Depression & Low Mood
Here are a few reasons why you should use alternative, whole person approaches for Depression
Depression is a symptom, not a specific disorder or disease.
Depression is the body's way of letting us know there is something out of balance.
Depression is defined by a collection of symptoms:
- loss of interest
- sadness, irritability
- changes in sleep (increase or decrease)
- changes in weight (gain or loss)
- changes in concentration and memory
- slowed movements and vague physical symptoms like nausea, body pains
- guilt, feelings of worthlessness
- suicidal ideas and thoughts
This collection of symptoms then leads to a diagnosis of depression, but it does not inform us how to treat because it doesn't answer the "why" - what has caused the depression?
There's more to the story than Serotonin
The "monoamine hypothesis" or "serotonin hypothesis" have been long described as the cause of depression. This is why the psychiatric medications prescribed for depression are drugs which attempt to alter the level of "serotonin" (our mood neurotransmitter) in the brain.
However: “There is no clear and convincing evidence that monoamine deficiency accounts for depression; that is, there is no real monamine deficit.” --Stephen Stahl, Essential Psychopharmacology, 2000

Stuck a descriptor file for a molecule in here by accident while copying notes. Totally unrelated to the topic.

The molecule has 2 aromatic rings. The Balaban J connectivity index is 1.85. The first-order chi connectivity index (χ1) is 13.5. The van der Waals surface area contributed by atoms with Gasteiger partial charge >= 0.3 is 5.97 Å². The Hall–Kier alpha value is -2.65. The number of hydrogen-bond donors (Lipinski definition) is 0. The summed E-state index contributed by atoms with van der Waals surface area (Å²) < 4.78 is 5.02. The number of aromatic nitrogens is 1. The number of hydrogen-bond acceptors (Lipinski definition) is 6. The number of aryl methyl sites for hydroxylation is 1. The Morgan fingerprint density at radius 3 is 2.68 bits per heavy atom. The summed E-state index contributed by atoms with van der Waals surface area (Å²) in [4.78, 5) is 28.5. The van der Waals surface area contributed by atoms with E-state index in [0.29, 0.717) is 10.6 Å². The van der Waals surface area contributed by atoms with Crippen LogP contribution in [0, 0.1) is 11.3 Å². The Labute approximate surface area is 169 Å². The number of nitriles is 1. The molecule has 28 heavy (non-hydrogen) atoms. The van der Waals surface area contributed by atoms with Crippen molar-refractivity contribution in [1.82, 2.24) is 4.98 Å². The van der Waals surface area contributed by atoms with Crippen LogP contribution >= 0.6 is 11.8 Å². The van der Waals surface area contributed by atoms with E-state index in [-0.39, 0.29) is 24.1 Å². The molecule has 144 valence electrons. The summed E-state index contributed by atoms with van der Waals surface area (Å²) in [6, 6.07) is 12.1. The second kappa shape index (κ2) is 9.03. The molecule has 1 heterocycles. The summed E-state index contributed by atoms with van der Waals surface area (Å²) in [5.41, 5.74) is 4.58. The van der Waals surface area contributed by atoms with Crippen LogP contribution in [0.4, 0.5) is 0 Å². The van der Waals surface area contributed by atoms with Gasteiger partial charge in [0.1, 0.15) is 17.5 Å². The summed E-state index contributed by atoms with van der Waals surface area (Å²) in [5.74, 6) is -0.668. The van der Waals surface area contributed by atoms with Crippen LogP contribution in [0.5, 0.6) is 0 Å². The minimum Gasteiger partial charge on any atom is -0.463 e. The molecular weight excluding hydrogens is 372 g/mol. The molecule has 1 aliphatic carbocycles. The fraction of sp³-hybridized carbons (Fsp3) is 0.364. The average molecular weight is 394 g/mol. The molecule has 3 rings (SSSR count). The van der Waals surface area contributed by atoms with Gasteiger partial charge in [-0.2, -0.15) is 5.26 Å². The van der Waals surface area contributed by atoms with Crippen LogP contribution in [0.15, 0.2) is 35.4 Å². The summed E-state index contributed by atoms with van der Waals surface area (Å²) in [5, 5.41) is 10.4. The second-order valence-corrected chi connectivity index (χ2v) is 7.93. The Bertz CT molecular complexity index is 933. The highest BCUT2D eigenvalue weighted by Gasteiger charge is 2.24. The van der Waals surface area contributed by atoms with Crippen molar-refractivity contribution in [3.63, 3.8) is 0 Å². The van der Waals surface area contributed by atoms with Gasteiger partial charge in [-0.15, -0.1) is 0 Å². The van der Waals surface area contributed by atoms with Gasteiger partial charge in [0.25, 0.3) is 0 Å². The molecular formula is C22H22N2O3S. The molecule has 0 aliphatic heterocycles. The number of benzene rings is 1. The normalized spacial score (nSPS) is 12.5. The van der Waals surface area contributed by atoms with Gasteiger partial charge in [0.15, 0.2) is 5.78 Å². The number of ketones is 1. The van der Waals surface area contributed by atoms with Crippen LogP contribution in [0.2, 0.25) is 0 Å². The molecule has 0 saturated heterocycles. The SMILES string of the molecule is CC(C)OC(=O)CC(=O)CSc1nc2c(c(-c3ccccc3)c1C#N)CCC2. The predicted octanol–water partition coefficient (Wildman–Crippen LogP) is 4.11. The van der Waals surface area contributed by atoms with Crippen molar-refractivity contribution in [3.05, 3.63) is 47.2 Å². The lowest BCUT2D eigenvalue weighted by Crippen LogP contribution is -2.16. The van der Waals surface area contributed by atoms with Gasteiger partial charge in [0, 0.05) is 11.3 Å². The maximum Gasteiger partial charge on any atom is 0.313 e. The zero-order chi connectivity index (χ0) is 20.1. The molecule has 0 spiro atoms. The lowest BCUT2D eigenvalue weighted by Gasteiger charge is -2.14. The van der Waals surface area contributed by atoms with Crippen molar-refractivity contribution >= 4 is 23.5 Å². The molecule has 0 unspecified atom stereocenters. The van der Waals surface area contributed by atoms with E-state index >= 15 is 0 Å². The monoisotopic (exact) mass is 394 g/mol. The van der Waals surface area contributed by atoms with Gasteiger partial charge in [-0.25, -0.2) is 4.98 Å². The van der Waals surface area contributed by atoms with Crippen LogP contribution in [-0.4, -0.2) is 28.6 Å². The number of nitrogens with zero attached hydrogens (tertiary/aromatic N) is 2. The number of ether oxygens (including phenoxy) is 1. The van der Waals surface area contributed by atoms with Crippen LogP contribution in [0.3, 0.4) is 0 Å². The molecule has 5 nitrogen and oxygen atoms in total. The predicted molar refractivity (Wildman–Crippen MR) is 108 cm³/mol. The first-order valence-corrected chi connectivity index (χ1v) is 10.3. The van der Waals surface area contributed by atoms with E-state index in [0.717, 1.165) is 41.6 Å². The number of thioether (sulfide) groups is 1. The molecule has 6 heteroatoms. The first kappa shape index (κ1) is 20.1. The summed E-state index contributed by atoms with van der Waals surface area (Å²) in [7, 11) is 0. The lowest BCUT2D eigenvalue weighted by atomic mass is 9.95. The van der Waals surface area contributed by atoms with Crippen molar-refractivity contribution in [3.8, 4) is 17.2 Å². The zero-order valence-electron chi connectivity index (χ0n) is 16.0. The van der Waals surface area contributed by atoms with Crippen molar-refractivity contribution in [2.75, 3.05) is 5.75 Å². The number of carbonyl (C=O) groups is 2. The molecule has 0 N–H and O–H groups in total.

This means that throughout the decades of research looking into depression and the drugs we use to treat it, we have not been able to prove this theory to be true.
Anti-Depressants may not work
The drug companies which developed drugs like prozac left almost half of their studies unpublished over a span of 17 years, and these unpublished studies showed that the drugs did not work better than placebo, and if they did, it was not significant. This data manipulation lead to more and more psychiatric drugs being released onto the market and used by millions.
Yet, we're more medicated than ever and our long term outcomes seem to be worse overall. There is more disability, more long term depression, and less return to happy, healthy lives than we've seen in decades prior. These drugs also come with a wide range of side effects. They can be difficult to get off of. They can even change the way the brain functions long term.
We need to treat Depression by looking at the underlying causes
There can be many factors involved, but by taking a detailed history, looking at your physical signs and symptoms, and using lab testing, we can figure out which components may be out of balance for you.
Here are a few of the big ones!
- Hormone imbalances: Estrogen and Progesterone should be helpful to our mood, but when they're imbalanced or we aren't resilient enough to deal with the regular fluctuations, mood changes can occur.
- Thyroid issues: Low or high levels of thyroid hormone can lower mood along with other physical symptoms
- Food sensitivities: Most commonly gluten and dairy because of their close connection with mood, however others can be involved.
- Inflammation: Big connection between mood and inflammation. Studies have shown that if you cause inflammation in someone without, up to 50% of people can develop depressive symptoms.
- Medications: Birth control pills, antacids, statins, antibiotics (just to name a few) can all have impacts on mood
- Nutrient deficiencies or increased requirements: Low levels of vitamins and minerals required for healthy mental functioning may be playing a role - it only takes one!
- Gut dysbiosis: The gut is like our second brain, and the health of the gut and the microbes in it can directly impact mood.